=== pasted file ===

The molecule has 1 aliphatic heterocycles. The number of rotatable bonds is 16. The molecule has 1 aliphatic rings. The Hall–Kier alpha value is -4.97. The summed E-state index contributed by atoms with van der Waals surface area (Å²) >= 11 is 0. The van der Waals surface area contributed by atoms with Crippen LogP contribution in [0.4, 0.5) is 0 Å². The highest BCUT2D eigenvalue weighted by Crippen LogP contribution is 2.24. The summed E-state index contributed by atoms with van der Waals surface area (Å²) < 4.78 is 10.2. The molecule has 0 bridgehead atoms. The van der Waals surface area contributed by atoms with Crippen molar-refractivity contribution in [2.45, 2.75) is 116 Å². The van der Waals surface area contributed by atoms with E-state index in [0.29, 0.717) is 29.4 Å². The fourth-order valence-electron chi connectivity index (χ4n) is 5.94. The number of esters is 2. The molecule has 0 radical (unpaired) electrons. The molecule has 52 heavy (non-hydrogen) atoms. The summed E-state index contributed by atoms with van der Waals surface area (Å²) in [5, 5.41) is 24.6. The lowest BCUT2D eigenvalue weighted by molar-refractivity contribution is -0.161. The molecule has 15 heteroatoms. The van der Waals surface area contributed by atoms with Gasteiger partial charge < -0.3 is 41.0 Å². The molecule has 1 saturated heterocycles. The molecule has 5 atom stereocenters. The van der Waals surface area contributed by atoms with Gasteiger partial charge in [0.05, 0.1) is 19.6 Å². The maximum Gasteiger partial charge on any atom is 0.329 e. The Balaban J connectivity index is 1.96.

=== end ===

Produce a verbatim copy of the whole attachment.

The molecule has 1 aliphatic heterocycles. The number of rotatable bonds is 16. The molecule has 1 aliphatic rings. The Hall–Kier alpha value is -4.97. The summed E-state index contributed by atoms with van der Waals surface area (Å²) >= 11 is 0. The van der Waals surface area contributed by atoms with Crippen LogP contribution in [0.4, 0.5) is 0 Å². The highest BCUT2D eigenvalue weighted by Crippen LogP contribution is 2.24. The summed E-state index contributed by atoms with van der Waals surface area (Å²) < 4.78 is 10.2. The molecule has 0 bridgehead atoms. The van der Waals surface area contributed by atoms with Crippen molar-refractivity contribution in [2.45, 2.75) is 116 Å². The van der Waals surface area contributed by atoms with E-state index in [0.29, 0.717) is 29.4 Å². The fourth-order valence-electron chi connectivity index (χ4n) is 5.94. The number of esters is 2. The molecule has 0 radical (unpaired) electrons. The molecule has 52 heavy (non-hydrogen) atoms. The summed E-state index contributed by atoms with van der Waals surface area (Å²) in [5, 5.41) is 24.6. The lowest BCUT2D eigenvalue weighted by molar-refractivity contribution is -0.161. The molecule has 15 heteroatoms. The van der Waals surface area contributed by atoms with Gasteiger partial charge < -0.3 is 41.0 Å². The molecule has 1 saturated heterocycles. The molecule has 5 atom stereocenters. The van der Waals surface area contributed by atoms with Gasteiger partial charge in [0.05, 0.1) is 19.6 Å². The maximum Gasteiger partial charge on any atom is 0.329 e. The Balaban J connectivity index is 1.96.